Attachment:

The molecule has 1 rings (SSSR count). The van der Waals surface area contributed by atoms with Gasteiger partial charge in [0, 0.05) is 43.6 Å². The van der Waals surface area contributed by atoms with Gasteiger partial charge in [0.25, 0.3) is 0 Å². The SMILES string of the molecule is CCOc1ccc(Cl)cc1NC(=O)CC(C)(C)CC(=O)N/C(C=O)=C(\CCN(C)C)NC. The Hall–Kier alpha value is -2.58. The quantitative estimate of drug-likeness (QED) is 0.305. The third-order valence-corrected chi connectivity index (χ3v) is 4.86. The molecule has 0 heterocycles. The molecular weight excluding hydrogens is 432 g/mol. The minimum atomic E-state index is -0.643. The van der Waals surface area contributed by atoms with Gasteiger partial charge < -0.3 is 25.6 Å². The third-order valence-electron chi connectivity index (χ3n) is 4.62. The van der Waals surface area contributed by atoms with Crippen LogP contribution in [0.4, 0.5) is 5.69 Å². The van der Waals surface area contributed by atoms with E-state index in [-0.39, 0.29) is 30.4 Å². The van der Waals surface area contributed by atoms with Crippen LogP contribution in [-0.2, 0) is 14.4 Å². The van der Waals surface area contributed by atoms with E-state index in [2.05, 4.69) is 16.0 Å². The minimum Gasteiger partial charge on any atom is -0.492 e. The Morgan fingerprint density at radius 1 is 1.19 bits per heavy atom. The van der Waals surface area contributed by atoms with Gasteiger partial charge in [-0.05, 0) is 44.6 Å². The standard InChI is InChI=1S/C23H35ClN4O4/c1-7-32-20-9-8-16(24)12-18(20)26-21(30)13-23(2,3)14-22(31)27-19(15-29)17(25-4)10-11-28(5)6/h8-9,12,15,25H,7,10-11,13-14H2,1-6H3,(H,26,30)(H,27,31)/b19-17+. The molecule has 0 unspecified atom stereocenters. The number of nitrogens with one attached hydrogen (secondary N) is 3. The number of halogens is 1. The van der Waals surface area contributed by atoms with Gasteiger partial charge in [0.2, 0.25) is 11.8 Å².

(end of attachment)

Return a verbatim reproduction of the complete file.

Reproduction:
The molecule has 1 rings (SSSR count). The van der Waals surface area contributed by atoms with Gasteiger partial charge in [0, 0.05) is 43.6 Å². The van der Waals surface area contributed by atoms with Gasteiger partial charge in [0.25, 0.3) is 0 Å². The SMILES string of the molecule is CCOc1ccc(Cl)cc1NC(=O)CC(C)(C)CC(=O)N/C(C=O)=C(\CCN(C)C)NC. The Hall–Kier alpha value is -2.58. The quantitative estimate of drug-likeness (QED) is 0.305. The third-order valence-corrected chi connectivity index (χ3v) is 4.86. The molecule has 0 heterocycles. The molecular weight excluding hydrogens is 432 g/mol. The minimum atomic E-state index is -0.643. The van der Waals surface area contributed by atoms with Gasteiger partial charge < -0.3 is 25.6 Å². The third-order valence-electron chi connectivity index (χ3n) is 4.62. The van der Waals surface area contributed by atoms with Crippen LogP contribution in [0.4, 0.5) is 5.69 Å². The van der Waals surface area contributed by atoms with E-state index in [-0.39, 0.29) is 30.4 Å². The van der Waals surface area contributed by atoms with Crippen LogP contribution in [-0.2, 0) is 14.4 Å². The van der Waals surface area contributed by atoms with E-state index in [2.05, 4.69) is 16.0 Å². The minimum Gasteiger partial charge on any atom is -0.492 e. The Morgan fingerprint density at radius 1 is 1.19 bits per heavy atom. The van der Waals surface area contributed by atoms with Gasteiger partial charge in [-0.05, 0) is 44.6 Å². The standard InChI is InChI=1S/C23H35ClN4O4/c1-7-32-20-9-8-16(24)12-18(20)26-21(30)13-23(2,3)14-22(31)27-19(15-29)17(25-4)10-11-28(5)6/h8-9,12,15,25H,7,10-11,13-14H2,1-6H3,(H,26,30)(H,27,31)/b19-17+. The molecule has 0 unspecified atom stereocenters. The number of nitrogens with one attached hydrogen (secondary N) is 3. The number of halogens is 1. The van der Waals surface area contributed by atoms with Gasteiger partial charge in [0.2, 0.25) is 11.8 Å².